This terrifying god has either poked a finger in our brains or in his own or both. Who can say what will happen next.


It takes a good logical fallacy to expose the truth: all writers worth their salt have one thing in common.

(Homer, Dante and Shakespeare also abhorred tinned food, I understand.)

Hunger is indeed a pretty great book.

There's another Hamsun that's really more lyric poem than novel, but still (why do I feel like saying "but still"? what's wrong with lyric poems? why am I apologizing on their behalf?) wonderful all the same: Pan.

I chose this text for this post for various reasons all having to do with the photos. The reference to a gaping rent in the dome makes a pretty obvious link, I suppose.

Geographical proximity however was probably the final determining factor.

AJP Crown said...

I sympathise with their common grudge against tinned food. This isn't tuna fish, it's tinned vegetables (peas), which Graham Greene would have been given at Berkhampstead School and Hamsun probably subsisted on as a youngster in the far North. Hamsun might have eaten King Oskar sardines -- the factory was close by -- we just don't know.

As you imply, there is nothing elitist about it.

TC said...

One should not have been surprised to learn from Time that the more fragile the economy, the more people resort to eating out of tins.

Recession "cocooning" drives up canned goods sales by 11.5%.

(The other product category on the Recessionary rise: condoms.)

It seems Hamsun's impoverished childhood would have to have passed without the consumption of a single King Oskar sardine, as they weren't around yet. (Or at any rate the King had not yet allowed his name and picture to be on the tins.) But later on of course he may well have made up for lost time.

King Oskar not having been introduced to the US until fifteen years after Hamsun's departure from these parts, he can't have encountered this delicacy here.

(His stay in America has interested me because it included a spell as a trolley conductor in Chicago and another as a farmer in the Dakotas, two things also among the life experiences of my maternal grandfather, an Irish immigrant to America a few years after Hamsun.)

The most unpleasant part of the tinned food equation, in my imagination of it, would be the claustrophobic condition of being in the tin, from the POV of the contained entities, particularly if, as with sardines, they were the ghosts of animals that had once experienced a certain relative freedom of movement.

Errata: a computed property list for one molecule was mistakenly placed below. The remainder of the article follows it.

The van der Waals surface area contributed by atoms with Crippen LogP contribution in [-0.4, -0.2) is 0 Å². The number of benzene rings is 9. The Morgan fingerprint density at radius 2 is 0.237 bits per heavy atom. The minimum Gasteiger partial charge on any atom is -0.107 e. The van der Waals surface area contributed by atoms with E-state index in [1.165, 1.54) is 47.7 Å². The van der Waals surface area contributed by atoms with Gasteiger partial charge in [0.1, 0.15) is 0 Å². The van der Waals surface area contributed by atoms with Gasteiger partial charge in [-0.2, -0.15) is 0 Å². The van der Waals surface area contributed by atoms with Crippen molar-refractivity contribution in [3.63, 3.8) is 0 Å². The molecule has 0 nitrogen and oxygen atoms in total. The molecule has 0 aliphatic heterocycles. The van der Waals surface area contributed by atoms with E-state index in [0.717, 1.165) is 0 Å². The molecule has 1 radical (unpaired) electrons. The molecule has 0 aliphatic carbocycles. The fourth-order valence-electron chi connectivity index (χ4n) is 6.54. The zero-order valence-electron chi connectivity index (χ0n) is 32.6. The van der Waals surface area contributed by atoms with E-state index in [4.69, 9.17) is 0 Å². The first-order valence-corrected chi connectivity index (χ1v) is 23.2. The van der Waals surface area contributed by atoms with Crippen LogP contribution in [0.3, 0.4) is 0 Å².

(On Hamsun, by the way, I found interesting
this review of the 2005 two-volume Norwegian biography by Ingar Sletten Kelloen.)

AJP Crown said...

Hamsun is not so well known in America—perhaps the curse of a minor language

But Ibsen's well-enough known and Hamsun won the Nobel prize in the 'twenties, so he must have been known at that time to some people in the United States. I've got no evidence, but I think it's more likely that after the war his work wasn't in kept in many libraries or schools because of his nazi sympathies.

TC said...

Hamsun's novels, especially the poetic and mysterious ones (Hunger, Pan, Mysteries, Victoria) were pretty widely read -- by us, anyway, which is a more narrow than wide group I suppose -- in the 1960s.

But at the same time he was not "received" or "recommended" in "official" circles. You had to be interested and scratch around a bit to find out about him.

(Of course isn't that the way with so much that is of interest, as opposed to that which is approved?)

In any case the people who make the lists in those circles aren't so much concerned with whether the books might be good than with what might be thought of the author in areas that have very little to do with the books.

(This kind of "informally" administered authorization and regulation of taste is obviously limiting in its effects; and it continues, here in the US at least.)